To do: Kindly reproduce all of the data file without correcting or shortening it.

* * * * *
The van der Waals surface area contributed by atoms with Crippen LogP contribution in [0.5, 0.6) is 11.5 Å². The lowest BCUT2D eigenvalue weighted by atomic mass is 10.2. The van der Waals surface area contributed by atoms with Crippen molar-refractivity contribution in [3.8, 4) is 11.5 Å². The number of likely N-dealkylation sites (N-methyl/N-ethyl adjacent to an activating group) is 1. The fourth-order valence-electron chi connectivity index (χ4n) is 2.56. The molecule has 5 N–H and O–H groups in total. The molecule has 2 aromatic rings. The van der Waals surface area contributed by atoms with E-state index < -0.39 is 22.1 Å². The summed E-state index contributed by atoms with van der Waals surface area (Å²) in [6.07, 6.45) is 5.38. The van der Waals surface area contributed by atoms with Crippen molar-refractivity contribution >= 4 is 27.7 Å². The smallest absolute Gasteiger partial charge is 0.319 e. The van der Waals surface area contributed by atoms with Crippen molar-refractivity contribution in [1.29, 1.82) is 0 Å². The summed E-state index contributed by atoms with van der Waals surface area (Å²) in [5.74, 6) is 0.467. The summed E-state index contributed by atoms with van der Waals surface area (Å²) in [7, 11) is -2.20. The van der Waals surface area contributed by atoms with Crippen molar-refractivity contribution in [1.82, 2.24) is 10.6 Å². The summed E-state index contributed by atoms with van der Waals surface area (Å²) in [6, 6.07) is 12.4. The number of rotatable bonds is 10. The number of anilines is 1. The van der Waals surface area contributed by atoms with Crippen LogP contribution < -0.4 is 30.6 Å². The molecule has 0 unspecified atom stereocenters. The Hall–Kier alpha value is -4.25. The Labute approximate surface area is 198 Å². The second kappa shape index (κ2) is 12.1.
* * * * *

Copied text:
The van der Waals surface area contributed by atoms with Crippen LogP contribution in [0.5, 0.6) is 11.5 Å². The lowest BCUT2D eigenvalue weighted by atomic mass is 10.2. The van der Waals surface area contributed by atoms with Crippen molar-refractivity contribution in [3.8, 4) is 11.5 Å². The number of likely N-dealkylation sites (N-methyl/N-ethyl adjacent to an activating group) is 1. The fourth-order valence-electron chi connectivity index (χ4n) is 2.56. The molecule has 5 N–H and O–H groups in total. The molecule has 2 aromatic rings. The van der Waals surface area contributed by atoms with E-state index < -0.39 is 22.1 Å². The summed E-state index contributed by atoms with van der Waals surface area (Å²) in [6.07, 6.45) is 5.38. The van der Waals surface area contributed by atoms with Crippen molar-refractivity contribution >= 4 is 27.7 Å². The smallest absolute Gasteiger partial charge is 0.319 e. The van der Waals surface area contributed by atoms with Crippen molar-refractivity contribution in [1.29, 1.82) is 0 Å². The summed E-state index contributed by atoms with van der Waals surface area (Å²) in [5.74, 6) is 0.467. The summed E-state index contributed by atoms with van der Waals surface area (Å²) in [7, 11) is -2.20. The van der Waals surface area contributed by atoms with Crippen molar-refractivity contribution in [1.82, 2.24) is 10.6 Å². The summed E-state index contributed by atoms with van der Waals surface area (Å²) in [6, 6.07) is 12.4. The number of rotatable bonds is 10. The number of anilines is 1. The van der Waals surface area contributed by atoms with Crippen LogP contribution < -0.4 is 30.6 Å². The molecule has 0 unspecified atom stereocenters. The Hall–Kier alpha value is -4.25. The Labute approximate surface area is 198 Å². The second kappa shape index (κ2) is 12.1.